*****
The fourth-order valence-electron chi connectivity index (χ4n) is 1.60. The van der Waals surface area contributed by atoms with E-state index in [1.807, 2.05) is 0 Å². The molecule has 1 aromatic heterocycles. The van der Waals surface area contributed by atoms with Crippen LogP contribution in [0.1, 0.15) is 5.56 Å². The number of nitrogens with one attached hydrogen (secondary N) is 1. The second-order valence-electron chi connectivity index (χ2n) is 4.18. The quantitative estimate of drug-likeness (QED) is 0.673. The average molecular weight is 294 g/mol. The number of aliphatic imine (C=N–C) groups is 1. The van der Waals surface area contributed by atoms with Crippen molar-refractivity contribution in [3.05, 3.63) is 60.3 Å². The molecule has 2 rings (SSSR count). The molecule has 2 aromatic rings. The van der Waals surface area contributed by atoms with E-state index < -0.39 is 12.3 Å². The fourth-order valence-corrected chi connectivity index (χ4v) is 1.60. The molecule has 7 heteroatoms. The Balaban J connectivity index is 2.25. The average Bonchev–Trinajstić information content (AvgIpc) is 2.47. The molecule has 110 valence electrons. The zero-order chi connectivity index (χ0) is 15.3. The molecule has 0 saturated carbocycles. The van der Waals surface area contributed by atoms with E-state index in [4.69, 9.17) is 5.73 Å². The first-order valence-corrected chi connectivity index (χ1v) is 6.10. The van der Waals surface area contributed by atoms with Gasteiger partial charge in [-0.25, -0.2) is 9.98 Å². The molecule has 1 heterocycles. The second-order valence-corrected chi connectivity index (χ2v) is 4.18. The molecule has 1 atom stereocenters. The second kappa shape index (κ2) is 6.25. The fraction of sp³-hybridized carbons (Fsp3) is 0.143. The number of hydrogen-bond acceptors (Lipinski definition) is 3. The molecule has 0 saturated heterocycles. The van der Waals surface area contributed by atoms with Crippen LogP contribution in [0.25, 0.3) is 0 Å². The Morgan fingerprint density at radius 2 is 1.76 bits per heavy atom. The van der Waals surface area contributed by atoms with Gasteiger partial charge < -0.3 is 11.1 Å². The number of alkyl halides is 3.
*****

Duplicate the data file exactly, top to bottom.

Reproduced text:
The fourth-order valence-electron chi connectivity index (χ4n) is 1.60. The van der Waals surface area contributed by atoms with E-state index in [1.807, 2.05) is 0 Å². The molecule has 1 aromatic heterocycles. The van der Waals surface area contributed by atoms with Crippen LogP contribution in [0.1, 0.15) is 5.56 Å². The number of nitrogens with one attached hydrogen (secondary N) is 1. The second-order valence-electron chi connectivity index (χ2n) is 4.18. The quantitative estimate of drug-likeness (QED) is 0.673. The average molecular weight is 294 g/mol. The number of aliphatic imine (C=N–C) groups is 1. The van der Waals surface area contributed by atoms with Crippen molar-refractivity contribution in [3.05, 3.63) is 60.3 Å². The molecule has 2 rings (SSSR count). The molecule has 2 aromatic rings. The van der Waals surface area contributed by atoms with E-state index < -0.39 is 12.3 Å². The fourth-order valence-corrected chi connectivity index (χ4v) is 1.60. The molecule has 7 heteroatoms. The Balaban J connectivity index is 2.25. The average Bonchev–Trinajstić information content (AvgIpc) is 2.47. The molecule has 110 valence electrons. The zero-order chi connectivity index (χ0) is 15.3. The molecule has 0 saturated carbocycles. The van der Waals surface area contributed by atoms with E-state index in [4.69, 9.17) is 5.73 Å². The first-order valence-corrected chi connectivity index (χ1v) is 6.10. The van der Waals surface area contributed by atoms with Gasteiger partial charge in [-0.25, -0.2) is 9.98 Å². The molecule has 1 heterocycles. The second-order valence-corrected chi connectivity index (χ2v) is 4.18. The molecule has 1 atom stereocenters. The second kappa shape index (κ2) is 6.25. The fraction of sp³-hybridized carbons (Fsp3) is 0.143. The number of hydrogen-bond acceptors (Lipinski definition) is 3. The molecule has 0 saturated heterocycles. The van der Waals surface area contributed by atoms with Crippen LogP contribution in [0.25, 0.3) is 0 Å². The Morgan fingerprint density at radius 2 is 1.76 bits per heavy atom. The van der Waals surface area contributed by atoms with Gasteiger partial charge < -0.3 is 11.1 Å². The number of alkyl halides is 3.